Now that this state of being was no longer my status quo, now that I was aware of how damaging all my unhealthy ways of dealing with unhappiness were, and now that I was no longer okay with living in such a state for weeks or months until some sunshine broke through, I found myself rather lost.

How can I deal with the moments when life gets the best of me?

One day, after being in this highly-triggered emotional upheaval state for a week, I got out of bed and just…stopped. Like, literally, just stopped, and stood very, very still.

I was exhausted. I wasn’t sure I could move through another day feeling the way I was feeling. So, even though it was very hard for me, I paused. I took a couple of deep breaths. And in that moment, I consciously decided to spend the entire day walking on eggshells around myself.

We all know this feeling. We’ve all done it with a loved one at one point in time or another, and in general, it’s not any fun. It’s the feeling that you have to be so careful with what you say to someone, or how you act around them, what you ask of them, what emotions you show, that you feel as if you are walking on eggshells in order to not trigger them, to not start a fight, to not upset the waters and get drawn into the drama. When this act is done in order to not upset someone else, it often feels draining, and frustrating, and like an intense burden that unless you are much a better person than I am you resent having to carry.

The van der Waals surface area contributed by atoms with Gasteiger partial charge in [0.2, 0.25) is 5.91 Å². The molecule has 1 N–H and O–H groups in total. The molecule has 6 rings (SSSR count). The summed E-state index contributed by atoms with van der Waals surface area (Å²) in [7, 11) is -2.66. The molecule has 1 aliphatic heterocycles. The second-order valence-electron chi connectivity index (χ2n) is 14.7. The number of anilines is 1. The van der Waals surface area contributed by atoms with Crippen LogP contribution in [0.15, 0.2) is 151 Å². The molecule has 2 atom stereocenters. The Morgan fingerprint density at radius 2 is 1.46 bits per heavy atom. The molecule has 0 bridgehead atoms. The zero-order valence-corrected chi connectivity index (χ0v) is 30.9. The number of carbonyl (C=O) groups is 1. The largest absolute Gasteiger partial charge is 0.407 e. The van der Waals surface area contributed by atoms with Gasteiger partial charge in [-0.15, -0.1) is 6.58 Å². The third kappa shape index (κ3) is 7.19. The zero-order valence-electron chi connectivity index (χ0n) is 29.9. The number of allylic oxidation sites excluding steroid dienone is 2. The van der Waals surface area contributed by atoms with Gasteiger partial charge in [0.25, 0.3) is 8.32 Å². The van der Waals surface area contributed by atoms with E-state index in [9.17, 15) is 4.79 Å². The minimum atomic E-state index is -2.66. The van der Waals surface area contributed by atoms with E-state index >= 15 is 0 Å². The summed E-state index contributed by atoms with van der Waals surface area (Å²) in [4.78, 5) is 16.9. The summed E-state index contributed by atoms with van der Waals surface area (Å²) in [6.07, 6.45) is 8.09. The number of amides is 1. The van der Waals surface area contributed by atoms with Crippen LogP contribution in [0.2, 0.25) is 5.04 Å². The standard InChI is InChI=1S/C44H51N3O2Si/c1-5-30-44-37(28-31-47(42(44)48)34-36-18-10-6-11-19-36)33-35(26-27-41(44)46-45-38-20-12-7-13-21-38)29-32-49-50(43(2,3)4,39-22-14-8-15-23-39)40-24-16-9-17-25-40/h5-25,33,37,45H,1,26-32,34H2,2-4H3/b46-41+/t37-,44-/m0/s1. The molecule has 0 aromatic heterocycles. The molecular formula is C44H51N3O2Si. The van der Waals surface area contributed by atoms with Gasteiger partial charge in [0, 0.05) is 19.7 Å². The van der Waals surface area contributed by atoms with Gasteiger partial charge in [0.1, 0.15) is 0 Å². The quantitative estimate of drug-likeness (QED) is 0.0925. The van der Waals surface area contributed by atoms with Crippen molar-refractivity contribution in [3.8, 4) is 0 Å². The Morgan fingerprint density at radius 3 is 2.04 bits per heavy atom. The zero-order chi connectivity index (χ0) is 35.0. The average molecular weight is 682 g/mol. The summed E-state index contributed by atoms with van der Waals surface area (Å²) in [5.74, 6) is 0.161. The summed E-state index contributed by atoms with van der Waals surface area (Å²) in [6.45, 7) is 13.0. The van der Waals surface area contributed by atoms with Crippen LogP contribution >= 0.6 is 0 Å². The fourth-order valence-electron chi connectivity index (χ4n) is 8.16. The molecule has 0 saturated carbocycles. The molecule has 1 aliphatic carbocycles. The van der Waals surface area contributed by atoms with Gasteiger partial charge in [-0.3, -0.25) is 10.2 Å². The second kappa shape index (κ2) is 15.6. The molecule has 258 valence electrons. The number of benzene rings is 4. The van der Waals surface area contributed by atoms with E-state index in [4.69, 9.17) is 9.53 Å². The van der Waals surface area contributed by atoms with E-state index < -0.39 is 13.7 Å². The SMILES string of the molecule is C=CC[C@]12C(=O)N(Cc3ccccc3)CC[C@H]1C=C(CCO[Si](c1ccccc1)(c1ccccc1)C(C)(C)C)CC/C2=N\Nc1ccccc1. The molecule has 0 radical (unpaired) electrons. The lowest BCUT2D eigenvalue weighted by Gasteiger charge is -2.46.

It seems like an odd tool to use against yourself, and I’m not at all sure why I did it or what made me think it would help. But in that moment, it felt right, and I was too exhausted to fight the idea. I went with it. What I found when I did felt like a miraculous discovery.

But first, let’s talk about what it looks like to walk on eggshells around yourself (or what it looked like for me):

  1. Hit Pause. Give yourself permission to not get anything at all done for the next hour, or day, or week even. Allow a complete and total break from your to-do list.
  2. Slow Down, Literally and Metaphorically. Move very carefully, and very slowly. Do this as a physical practice. Stay conscious of every single step you take, and physically move very, very slowly.